A witness in Ian Bailey’s civil action has said a garda exposed himself to her before saying that “fitting up” the English journalist was a “real turn on”.
Marie Farrell said the incident happened when Det Sgt Maurice Walsh followed her into the toilets of the golf club in Schull in the summer of 1998.
She was giving continuing evidence in the High Court in Mr Bailey’s civil action against the Garda Commissioner and State over the investigation into the murder of French film-maker Sophie Toscan du Plantier near Schull in 1996. The defendants deny his claims.
Ms Farrell said she lied during the 2003 hearing of libel actions by Mr Bailey after gardai “told me to stick to the story”.
Those lies included claims she saw Mr Bailey at 2am near Schull on December 23, 1996, a few hours before the body of Ms Toscan du Plantier was found, and that she had been harassed by Mr Bailey on several occasions, she said.
She added that while she was working in Schull Golf Club in summer 1998, she and her husband and Sgt Walsh and his wife were having drinks at the bar at the end of a night. When she went to check the toilets she could see Sgt Walsh behind her.
He was intoxicated, got her up against the wall, tried to open her clothes, opened his own trousers and exposed himself, she said.
She said he said something along the lines of “what would you like to do with that?” and asked her: “Isn’t it a real turn-on fitting up the long black b******s or the English bastard or whatever they called Ian Bailey?”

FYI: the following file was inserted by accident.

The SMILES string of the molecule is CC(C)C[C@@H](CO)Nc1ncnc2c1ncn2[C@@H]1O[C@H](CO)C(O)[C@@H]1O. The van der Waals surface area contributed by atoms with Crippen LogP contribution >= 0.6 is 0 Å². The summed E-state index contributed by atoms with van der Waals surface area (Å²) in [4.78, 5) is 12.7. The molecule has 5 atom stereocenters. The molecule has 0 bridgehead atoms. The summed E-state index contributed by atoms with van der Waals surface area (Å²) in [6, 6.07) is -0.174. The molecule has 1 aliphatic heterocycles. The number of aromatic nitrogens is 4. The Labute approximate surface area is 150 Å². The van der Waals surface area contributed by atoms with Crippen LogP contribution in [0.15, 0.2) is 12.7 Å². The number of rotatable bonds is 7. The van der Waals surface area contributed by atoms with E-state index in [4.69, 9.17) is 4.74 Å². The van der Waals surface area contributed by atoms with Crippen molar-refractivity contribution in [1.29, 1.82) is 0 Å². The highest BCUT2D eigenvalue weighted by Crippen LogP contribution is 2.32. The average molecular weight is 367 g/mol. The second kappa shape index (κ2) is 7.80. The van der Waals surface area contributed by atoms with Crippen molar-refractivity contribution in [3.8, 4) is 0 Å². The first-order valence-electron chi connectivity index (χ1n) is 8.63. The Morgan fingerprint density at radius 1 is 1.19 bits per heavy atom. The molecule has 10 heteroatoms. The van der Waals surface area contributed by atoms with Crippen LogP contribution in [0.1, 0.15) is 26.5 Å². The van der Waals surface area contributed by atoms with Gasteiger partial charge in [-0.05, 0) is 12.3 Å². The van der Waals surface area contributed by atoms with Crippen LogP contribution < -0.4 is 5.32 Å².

She “just pushed him away”, said “for feck’s sake, Maurice, Pauline’s out there”, fixed her clothes and walked out.
Ms Farrell also said Det Gda Jim Fitzgerald asked her, and she agreed, to instruct a solicitor to write in July, 1997, to Mr Bailey, alleging that he was harassing her. None of that was true, she said.
She had not wanted to give evidence at the libel trial, but gardai put her under “huge pressure” to do so, and Supt Dermot Dwyer said that if she didn’t she would be brought to the court in handcuffs.
Asked how she feels now, she said: “I can only apologise. I know I shouldn’t have done it.”
After the libel actions, she said Det Fitzgerald told her it was “a good time to keep the pressure on” and to try to get enough on the file to have Mr Bailey charged.
She agreed to give an interview to journalist Michael Sheridan saying that Mr Bailey was still threatening her.
Det Fitzgerald told her she “owed” him because it was due to him introducing her to Senator Peter Callanan that her family had got a site from Cork County Council for a house, she said.
In March, 2004, Ms Farrell received a letter from Mr Bailey’s solicitors saying he denied her allegations of harassment and to cease making those. She instructed a solicitor to reply, refusing to give such an undertaking.
After that, she rang Det Fitzgerald and said she was having “nothing more to do with this”.
She discussed the matter with her husband and others, and her children began to experience hassle from the gardai, she said.
In March, 2005, she told solicitor Frank Buttimer she had made false statements about his client.
When Supt Dwyer was about to retire, he referred to her having up to 15 unpaid fines totalling some €1,500 for speeding and insurance matters.
He said she should make some payments off of those and she paid off €300 over time, she said.
Det Fitzgerald previously told her not to worry about the fines, she said. The case continues.